In "Clay," a laundry worker named Maria attends a Hallow Eve party at the home of a man she nursed as a child. She buys cake to give her hosts as a gift and is distraught when she finds she left it behind on the tram. Another bad omen emerges when Maria draws a lump of clay, associated with death, in a party game.
In "A Painful Case," Mr. Duffy, a bachelor, forms a close friendship with a married woman, Mrs. Sinico. When Mrs. Sinico indicates she wants more from Mr. Duffy than friendship, their relationship ends. Four years later, Mr. Duffy reads a newspaper article reporting that Mrs. Sinico has been hit and killed by a train. He learns of her decline into alcoholism and feels guilty for ending their association and condemning her to a life of crushing loneliness.
In "Ivy Day in the Committee Room," workers on a city campaign gather at the end of the workday to share stories of canvassing and their opinions about their candidate's position on Nationalist issues. The workers are divided in their opinion about the King of England's upcoming visit to Dublin, and, to varying degrees, about Nationalism. A poem about Charles Parnell, an advocate for Irish home rule, brings them together in respect for the man's memory for a brief moment.
In "A Mother," Mrs. Kearney makes arrangements for her daughter to perform as an accompanist in a four-concert series sponsored by a Nationalist arts society. When one of the concerts is cancelled due to poor attendance, Mrs. Kearney demands the society adhere to the contract and pay her daughter anyway. Her insistence on payment and her argument with the society's secretary ends her daughter's musical career.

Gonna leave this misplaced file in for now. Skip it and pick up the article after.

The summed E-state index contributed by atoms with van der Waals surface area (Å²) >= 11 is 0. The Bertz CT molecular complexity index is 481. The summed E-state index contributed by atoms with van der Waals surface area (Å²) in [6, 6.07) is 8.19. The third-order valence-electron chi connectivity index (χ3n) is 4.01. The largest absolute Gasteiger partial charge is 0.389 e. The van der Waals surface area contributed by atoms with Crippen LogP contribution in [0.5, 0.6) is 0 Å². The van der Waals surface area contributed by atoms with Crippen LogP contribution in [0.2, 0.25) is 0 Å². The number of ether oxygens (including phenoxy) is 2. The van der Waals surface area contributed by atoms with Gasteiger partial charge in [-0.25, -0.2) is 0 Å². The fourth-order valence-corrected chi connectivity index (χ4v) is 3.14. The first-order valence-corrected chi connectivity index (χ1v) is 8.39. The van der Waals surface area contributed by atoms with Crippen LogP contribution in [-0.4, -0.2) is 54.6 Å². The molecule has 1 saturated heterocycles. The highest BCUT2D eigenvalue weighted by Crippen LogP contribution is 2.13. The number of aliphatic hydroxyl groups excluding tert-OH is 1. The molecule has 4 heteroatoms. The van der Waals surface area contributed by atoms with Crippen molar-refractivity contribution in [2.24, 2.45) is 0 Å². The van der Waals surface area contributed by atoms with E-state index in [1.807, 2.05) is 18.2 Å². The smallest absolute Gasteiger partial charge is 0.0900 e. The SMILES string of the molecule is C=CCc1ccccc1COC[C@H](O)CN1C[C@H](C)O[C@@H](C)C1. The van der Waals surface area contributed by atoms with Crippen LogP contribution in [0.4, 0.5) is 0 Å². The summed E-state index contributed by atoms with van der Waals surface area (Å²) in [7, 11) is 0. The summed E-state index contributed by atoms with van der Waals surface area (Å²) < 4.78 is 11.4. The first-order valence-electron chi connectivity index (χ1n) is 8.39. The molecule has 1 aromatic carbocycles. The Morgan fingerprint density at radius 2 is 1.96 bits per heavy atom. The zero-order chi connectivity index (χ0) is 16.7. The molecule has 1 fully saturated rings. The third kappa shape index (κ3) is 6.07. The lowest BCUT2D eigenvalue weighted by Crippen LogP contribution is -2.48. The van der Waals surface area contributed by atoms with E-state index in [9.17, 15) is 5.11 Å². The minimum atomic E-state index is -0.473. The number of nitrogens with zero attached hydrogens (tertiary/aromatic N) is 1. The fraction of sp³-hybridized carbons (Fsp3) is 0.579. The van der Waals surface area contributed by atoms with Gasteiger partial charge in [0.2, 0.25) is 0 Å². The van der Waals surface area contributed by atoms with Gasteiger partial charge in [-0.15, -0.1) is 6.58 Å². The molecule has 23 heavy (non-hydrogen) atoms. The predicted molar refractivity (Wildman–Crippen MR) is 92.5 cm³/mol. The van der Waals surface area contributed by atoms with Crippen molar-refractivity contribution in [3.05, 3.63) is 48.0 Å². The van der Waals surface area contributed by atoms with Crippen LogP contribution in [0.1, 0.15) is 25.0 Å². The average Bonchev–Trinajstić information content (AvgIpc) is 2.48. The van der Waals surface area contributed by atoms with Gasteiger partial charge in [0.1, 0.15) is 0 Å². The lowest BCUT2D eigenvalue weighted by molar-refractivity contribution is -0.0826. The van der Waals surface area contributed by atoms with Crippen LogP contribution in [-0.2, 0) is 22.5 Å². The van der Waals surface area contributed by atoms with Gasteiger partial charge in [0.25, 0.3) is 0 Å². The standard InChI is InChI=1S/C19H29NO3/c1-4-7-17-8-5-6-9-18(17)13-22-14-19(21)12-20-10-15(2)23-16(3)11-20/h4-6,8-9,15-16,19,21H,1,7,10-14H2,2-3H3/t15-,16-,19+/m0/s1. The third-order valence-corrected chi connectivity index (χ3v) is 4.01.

In "Grace," Tom Kernan's heavy drinking causes him to fall down some stairs in a pub and hurt himself badly. A respectable businessman who has gone into decline, Mr. Kernan still has powerful and respected friends who want to help him. They arrange to go to a church service together in the hope that the power of God will help Mr. Kernan to stop drinking.
In "The Dead," Gabriel Conroy attends his aunts' annual Christmas ball with his wife. He has an awkward conversation with the housemaid in an attempt to be friendly and a harsh disagreement with one of the guests, who questions his patriotism. These events make him nervous about a speech he is to give after dinner, but the speech goes well. Later, when he and his wife are in their hotel room, he discovers his wife had a sweetheart who died before she met Gabriel. This story and the other events of the evening lead Gabriel to question his own mortality and sense of worth.